On 19 June 2014, the Supreme Court of the United States published its opinion in the case Alice Corporation Pty. Ltd. v. CLS Bank International et al. (No. 13-298) (“Alice v CLS”).
The decision sets-out a new test for patent claims that are directed to business methods. It remains to be seen how this new test will be applied to US patents and patent applications by the US Patent and Trade Mark Office (USPTO) and the Courts. Although the answers are not clear at this stage, we offer some guidance below both as regards drafting new patent applications and in prosecuting existing patent applications in the US in the light of this case. Over time, we expect more clarity as more patent applications are examined by the USPTO and new cases are heard in the US courts that apply the new test.
Although the opinion sets out the Court’s view on what constitutes patent-eligible subject-matter in relation to business methods, in practice, the decision may impact on software inventions more generally. This is the most significant case in this field for many years.
Definition Of Patentable Subject-matter In The US
Broadly, Alice v CLS is about defining the limits of patentable subject-matter.
“Inventions patentable” are defined by 35 U.S.C. 101 of the US statute as:
“Whoever invents or discovers any new and useful process, machine, manufacture, or composition of matter, or any new and useful improvement thereof, may obtain a patent therefore, subject to the conditions and requirements of this title.”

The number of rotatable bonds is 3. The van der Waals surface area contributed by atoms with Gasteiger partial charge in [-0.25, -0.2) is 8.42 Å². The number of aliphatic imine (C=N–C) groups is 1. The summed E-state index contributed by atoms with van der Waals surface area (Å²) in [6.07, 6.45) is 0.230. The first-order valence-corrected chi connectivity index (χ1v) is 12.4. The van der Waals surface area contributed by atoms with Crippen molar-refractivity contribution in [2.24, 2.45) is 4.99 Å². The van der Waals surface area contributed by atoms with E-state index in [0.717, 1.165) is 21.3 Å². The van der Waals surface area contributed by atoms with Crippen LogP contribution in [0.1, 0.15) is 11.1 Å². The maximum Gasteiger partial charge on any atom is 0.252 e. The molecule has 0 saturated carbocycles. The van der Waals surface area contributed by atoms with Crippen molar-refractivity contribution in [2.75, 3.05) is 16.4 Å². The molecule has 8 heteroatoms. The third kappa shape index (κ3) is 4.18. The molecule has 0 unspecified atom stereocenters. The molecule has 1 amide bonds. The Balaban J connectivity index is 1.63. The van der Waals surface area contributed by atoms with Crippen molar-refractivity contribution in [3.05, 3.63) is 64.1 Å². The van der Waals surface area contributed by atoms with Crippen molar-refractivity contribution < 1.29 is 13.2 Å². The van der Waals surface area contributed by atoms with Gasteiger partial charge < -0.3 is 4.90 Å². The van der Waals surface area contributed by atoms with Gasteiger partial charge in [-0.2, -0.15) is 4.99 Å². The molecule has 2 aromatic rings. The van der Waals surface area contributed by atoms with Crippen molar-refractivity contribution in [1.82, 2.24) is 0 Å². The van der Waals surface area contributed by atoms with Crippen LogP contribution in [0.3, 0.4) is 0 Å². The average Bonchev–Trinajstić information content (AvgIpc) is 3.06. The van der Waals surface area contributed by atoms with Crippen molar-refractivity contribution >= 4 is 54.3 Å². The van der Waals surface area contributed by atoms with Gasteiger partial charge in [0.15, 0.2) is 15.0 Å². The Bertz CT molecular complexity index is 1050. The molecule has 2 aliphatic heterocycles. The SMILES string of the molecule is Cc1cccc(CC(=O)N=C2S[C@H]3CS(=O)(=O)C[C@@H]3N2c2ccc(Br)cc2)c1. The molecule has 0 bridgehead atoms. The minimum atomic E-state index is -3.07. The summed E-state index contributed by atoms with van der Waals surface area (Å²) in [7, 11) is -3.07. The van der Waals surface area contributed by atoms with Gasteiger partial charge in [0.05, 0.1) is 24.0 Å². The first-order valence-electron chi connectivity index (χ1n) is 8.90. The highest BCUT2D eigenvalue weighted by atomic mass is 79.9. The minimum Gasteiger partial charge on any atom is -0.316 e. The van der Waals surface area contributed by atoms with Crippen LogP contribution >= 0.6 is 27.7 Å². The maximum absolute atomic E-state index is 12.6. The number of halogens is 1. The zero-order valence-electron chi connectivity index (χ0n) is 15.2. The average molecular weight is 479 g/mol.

For more than 150 years, it has been held by the US Courts in a judicial exemption that “laws of nature, natural phenomena and abstract ideas” are excluded from patentability (Le Roy v. Tatham, 14 How 156, 174-175 (1853)).
The US Supreme Court explains that the concern driving this exemption is one of pre-emption (citing Bilski v. Kappos, 561 U.S. 593 (2010)); patents should not be granted if they impede innovation rather than promote it (citing Mayo Colloborative Services v. Prometheus Laboratories, Inc., 566 U.S. (2012) (Mayo)).
However, again citing Mayo, the Supreme Court explains that they have to tread carefully in construing this exclusion because, at some level, all inventions embody, use, reflect, rest upon or apply laws of nature, natural phenomena or abstract ideas.
The key judicial exemption considered in this case is the concept of an abstract idea. The Supreme Court goes on to explain that an invention is not rendered ineligible simply because it involves an abstract concept. In fact, inventions that integrate the building blocks of human ingenuity into something more by applying the abstract idea in a meaningful way are patent eligible.